Renascence School Education News - private school

Friday, February 27, 2015

Call to Action: Girl Geeks, Make Yourselves Known

The Huffington Post – Rachel Swidenbank

“…what can we do to address the small number of women choosing to work in STEM careers? The problem starts at a young age. We know that girls perform equally to boys in STEM subjects up to the point where specialisation occurs, at around 14. Then, girls simply don’t choose STEM subjects. Girls are making choices at an age where they are developing their identity and exploring their self-image and a subject choice can be one way for them to see themselves. The stereotypical associations that STEM subjects are for boys makes these subject choices difficult for young females…The answer isn’t novel. Girls need female role models to show them examples of women who’ve chosen to become engineers and scientists or pursue digital careers.”(more)

Thursday, February 26, 2015

Healthcare, the Lost STEM Workforce Discussion

Change the Equation – Staff Writer

“STEM advocates beat the drums for more engineering and computer science talent, but the demand for STEM-savvy professionals in health care often fails to make it into the STEM discussion. Yet the healthcare industry is suffering from much—and perhaps more—of the talent shortage touted in other fields…STEM employers face challenges on two related fronts: rising demand for talent and an aging workforce…This also amounts to opportunity for young people: The median hourly wage of roughly $36 for STEM healthcare workers amounts to more than $74,000 a year. We need to get young people excited by computing and engineering, to be sure. But let’s work to make sure that some of them use those skills to improve healthcare outcomes for Americans.”(more)

Wednesday, February 25, 2015

Don’t Ask ‘What Can I Do With This Major?’

The Huffington Post – Marcia Y. Cantarella, Ph.D.

“A really smart student of mine who has been getting stellar grades in Economics was considering it as his major. But he wanted to know what he could do with it. I have had that question regarding every subject you can name. And the reality is that it is a bad question. It is the wrong question. It assumes that the subject is what you will do…The question is what skills will I get from this major that I can use in the course of my multifaceted career. Actually most students don’t know that they will have multifaceted careers. They could have 8 different jobs before they are 30 and maybe 3 careers before they retire (most likely at 70ish.) What majors deliver are bundles of skill sets.”(more)

CTE and Global Education: The Perfect Marriage

Education Week – Kevin Draper

“Whether pursuing college or a career, our increasingly interconnected world demands that graduates have the knowledge, skills, and mindset to be globally competitive. The issues of today and tomorrow demand that people work across borders and across cultures to tackle issues such as climate change, food security, poverty, and health. Businesses and industries need leaders who innovate and can address challenging problems…CTE and global education are a seamless pairing that empowers students to lead and to expand their career opportunities. While many education initiatives require a great deal of effort to fall within an existing curriculum, global education not only complements existing coursework but makes it relevant, rigorous, and engaging.”(more)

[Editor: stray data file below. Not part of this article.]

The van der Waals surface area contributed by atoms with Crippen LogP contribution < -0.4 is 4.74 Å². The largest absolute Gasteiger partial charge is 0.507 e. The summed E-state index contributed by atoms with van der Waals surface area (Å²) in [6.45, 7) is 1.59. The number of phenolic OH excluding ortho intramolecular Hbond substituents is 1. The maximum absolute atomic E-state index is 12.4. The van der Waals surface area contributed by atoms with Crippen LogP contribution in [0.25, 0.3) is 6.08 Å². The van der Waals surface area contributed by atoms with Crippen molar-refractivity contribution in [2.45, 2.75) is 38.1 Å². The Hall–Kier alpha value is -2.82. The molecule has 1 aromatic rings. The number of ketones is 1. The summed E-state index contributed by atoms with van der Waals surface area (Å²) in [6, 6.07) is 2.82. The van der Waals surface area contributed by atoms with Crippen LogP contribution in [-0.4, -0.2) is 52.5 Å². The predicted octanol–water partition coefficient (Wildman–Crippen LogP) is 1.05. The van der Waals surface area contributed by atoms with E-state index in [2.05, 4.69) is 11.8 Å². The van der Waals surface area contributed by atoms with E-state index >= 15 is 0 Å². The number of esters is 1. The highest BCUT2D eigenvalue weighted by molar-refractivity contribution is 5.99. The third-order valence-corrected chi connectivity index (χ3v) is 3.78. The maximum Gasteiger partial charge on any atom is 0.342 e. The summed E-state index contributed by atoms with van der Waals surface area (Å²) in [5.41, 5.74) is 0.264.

Tuesday, February 24, 2015

Engineer’s Week: Prioritizing Women in STEM Today and Moving Forward

The Huffington Post – Claire Topalian

“Despite consistent growth in the STEM job market over the past 10 years, we still see a disparate number of young women entering STEM fields. In a recent article, Girl Scouts CEO Anna Maria Chavez explains, “While women comprise 48 percent of the U.S. workforce, just 24 percent are in STEM fields, a statistic that has held constant for nearly a decade.” Just last year, major tech companies made their diversity numbers public, revealing that only 17 percent of Google’s team is comprised of women, and at Facebook just 15 percent. These numbers are likely related to another data point: while women make up 57% of U.S. College students, only 18 percent earn computer science degrees. These numbers ultimately leave us asking the same questions: What might account for the lack of women in STEM, why do companies benefit from hiring more women in STEM, and what can be done to encourage young women to pursue careers in STEM-related fields? Tackling the first question — what might account for the lack of women in STEM — is the most difficult one to answer in tangible terms. The root causes of such an issue would require an in-depth approach that includes an assessment of sociological implications — something that most of us aren’t equipped to discuss holistically let alone begin to solve. It is perhaps more useful, then, to focus not on the problem so much as the solution and the reasons why it is so important to strive towards a solution.”(more)

Sunday, February 15, 2015